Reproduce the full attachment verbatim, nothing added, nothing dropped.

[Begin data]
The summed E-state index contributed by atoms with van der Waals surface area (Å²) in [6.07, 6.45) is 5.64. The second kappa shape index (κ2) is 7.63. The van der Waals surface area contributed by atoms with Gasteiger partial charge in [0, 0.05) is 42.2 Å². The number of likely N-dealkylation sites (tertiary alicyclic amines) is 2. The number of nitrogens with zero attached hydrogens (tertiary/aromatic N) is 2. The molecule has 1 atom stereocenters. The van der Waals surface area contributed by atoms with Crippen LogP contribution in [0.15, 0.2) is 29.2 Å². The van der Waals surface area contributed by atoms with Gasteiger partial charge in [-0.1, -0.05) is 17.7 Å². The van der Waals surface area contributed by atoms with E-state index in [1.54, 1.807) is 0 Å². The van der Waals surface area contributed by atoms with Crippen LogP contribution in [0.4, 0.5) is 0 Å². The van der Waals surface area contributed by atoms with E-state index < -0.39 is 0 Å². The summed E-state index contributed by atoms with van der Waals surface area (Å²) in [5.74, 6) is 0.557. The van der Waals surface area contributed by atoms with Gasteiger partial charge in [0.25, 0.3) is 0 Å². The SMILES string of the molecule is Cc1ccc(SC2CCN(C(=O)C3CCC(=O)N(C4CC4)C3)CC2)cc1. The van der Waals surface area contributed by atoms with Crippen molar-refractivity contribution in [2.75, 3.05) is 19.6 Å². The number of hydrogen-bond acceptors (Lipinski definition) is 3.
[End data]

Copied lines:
The summed E-state index contributed by atoms with van der Waals surface area (Å²) in [6.07, 6.45) is 5.64. The second kappa shape index (κ2) is 7.63. The van der Waals surface area contributed by atoms with Gasteiger partial charge in [0, 0.05) is 42.2 Å². The number of likely N-dealkylation sites (tertiary alicyclic amines) is 2. The number of nitrogens with zero attached hydrogens (tertiary/aromatic N) is 2. The molecule has 1 atom stereocenters. The van der Waals surface area contributed by atoms with Crippen LogP contribution in [0.15, 0.2) is 29.2 Å². The van der Waals surface area contributed by atoms with Gasteiger partial charge in [-0.1, -0.05) is 17.7 Å². The van der Waals surface area contributed by atoms with E-state index in [1.54, 1.807) is 0 Å². The van der Waals surface area contributed by atoms with Crippen LogP contribution in [0.4, 0.5) is 0 Å². The van der Waals surface area contributed by atoms with E-state index < -0.39 is 0 Å². The summed E-state index contributed by atoms with van der Waals surface area (Å²) in [5.74, 6) is 0.557. The van der Waals surface area contributed by atoms with Gasteiger partial charge in [0.25, 0.3) is 0 Å². The SMILES string of the molecule is Cc1ccc(SC2CCN(C(=O)C3CCC(=O)N(C4CC4)C3)CC2)cc1. The van der Waals surface area contributed by atoms with Crippen molar-refractivity contribution in [2.75, 3.05) is 19.6 Å². The number of hydrogen-bond acceptors (Lipinski definition) is 3.